St. Patrick’s Day is a feast day to honor St. Patrick, the patron saint of Ireland. However, most of us know St. Patrick’s day in the secular sense. Leprechauns, wearing green to avoid being pinched, green beer or lots of beer in general, corned beef and cabbage, shamrocks, and pots of gold are all synonymous with St. Patrick’s day. Here in the States we joke that on St. Patrick’s day everyone is Irish.
In our home we usually indulge ourselves in corned beef and cabbage on March 17. I have read about making your own corned beef but I just didn’t get around to it this year. So like so many other “Irish” Americans we will probably eat that pink looking corned beef you pick up in the store for super cheap. I did want to share another Irish recipe with you in hopes that you will give it a try some time soon. No reason why we should limit our Irish food to once a year. Plus if I know Mother Nature she will still throw a few more cold days our way and this will be the perfect slow cooker dinner to warm us up.
I chose to make steak and ale pie and the best part is I made it in my slow cooker, then finished it off in the oven with the store bought puff pastry. This is the perfect toss it together in the morning and it will be ready to eat when you get home from work type of dinner.
When I was grocery shopping last week I came across the cutest Parisian Carrots at Trader Joe’s. They are like little tiny carrot balls very similar in size to pearl onions, which was the next thing I grabbed. After securing tiny carrots and onions I next headed over to the produce aisle for potatoes.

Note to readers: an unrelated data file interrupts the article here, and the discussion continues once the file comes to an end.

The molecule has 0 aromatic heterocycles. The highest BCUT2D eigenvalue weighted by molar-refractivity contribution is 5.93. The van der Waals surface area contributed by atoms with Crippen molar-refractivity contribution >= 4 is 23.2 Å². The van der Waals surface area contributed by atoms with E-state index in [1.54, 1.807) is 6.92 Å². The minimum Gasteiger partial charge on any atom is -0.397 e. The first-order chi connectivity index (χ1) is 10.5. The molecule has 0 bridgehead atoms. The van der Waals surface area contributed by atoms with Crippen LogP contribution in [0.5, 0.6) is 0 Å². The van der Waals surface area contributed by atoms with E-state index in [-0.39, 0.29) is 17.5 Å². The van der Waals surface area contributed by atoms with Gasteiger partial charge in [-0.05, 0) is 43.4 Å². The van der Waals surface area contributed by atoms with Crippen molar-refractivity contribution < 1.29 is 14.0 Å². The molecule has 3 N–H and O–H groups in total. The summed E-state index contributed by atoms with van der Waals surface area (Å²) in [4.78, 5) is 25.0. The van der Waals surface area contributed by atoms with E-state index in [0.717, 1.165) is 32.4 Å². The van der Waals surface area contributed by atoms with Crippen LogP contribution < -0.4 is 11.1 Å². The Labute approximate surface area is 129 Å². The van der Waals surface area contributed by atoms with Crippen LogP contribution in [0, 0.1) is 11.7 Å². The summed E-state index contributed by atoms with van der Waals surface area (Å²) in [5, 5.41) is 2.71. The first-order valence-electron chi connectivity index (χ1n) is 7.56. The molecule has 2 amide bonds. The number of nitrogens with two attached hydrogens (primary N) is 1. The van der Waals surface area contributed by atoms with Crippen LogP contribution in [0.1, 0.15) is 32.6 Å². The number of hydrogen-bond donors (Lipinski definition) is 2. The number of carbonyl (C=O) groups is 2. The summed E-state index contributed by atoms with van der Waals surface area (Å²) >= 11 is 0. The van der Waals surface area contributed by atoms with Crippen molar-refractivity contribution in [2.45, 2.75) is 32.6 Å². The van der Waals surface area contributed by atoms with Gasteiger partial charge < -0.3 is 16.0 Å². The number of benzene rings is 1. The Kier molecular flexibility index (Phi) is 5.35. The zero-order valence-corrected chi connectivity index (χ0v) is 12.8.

Would you believe my luck? There was a whole section of the cutest teeny tiny potatoes I’ve ever seen. Perfect size to cook along with my carrots and onions. Now you won’t need to go out a purchase these specific ingredients. You can just chop up regular sized potatoes, carrots, and onions to the same smaller size before you pop them in the crock pot. For my meat I used a pot roast from my brother-in-law (he’s a farmer). You could use your favorite cut of roasting meat. Murphy’s Stout is what I used to help flavor my stew but if you have a Guinness sitting in your fridge feel free to pour it on in.
You could just eat this as a stew with some crusty bread or crackers. But I just love the flaky buttery puff pastry topper. I believe traditional steak and ale pie is served as a pie with both a top and bottom crust. If you read my last post you know I don’t have the skill to roll out a beautiful pie crust quite yet so I skipped it and took the easy route with puff pastry.
So crack open a good strong Irish stout and enjoy this steak and ale pie. May the luck of the Irish be with you!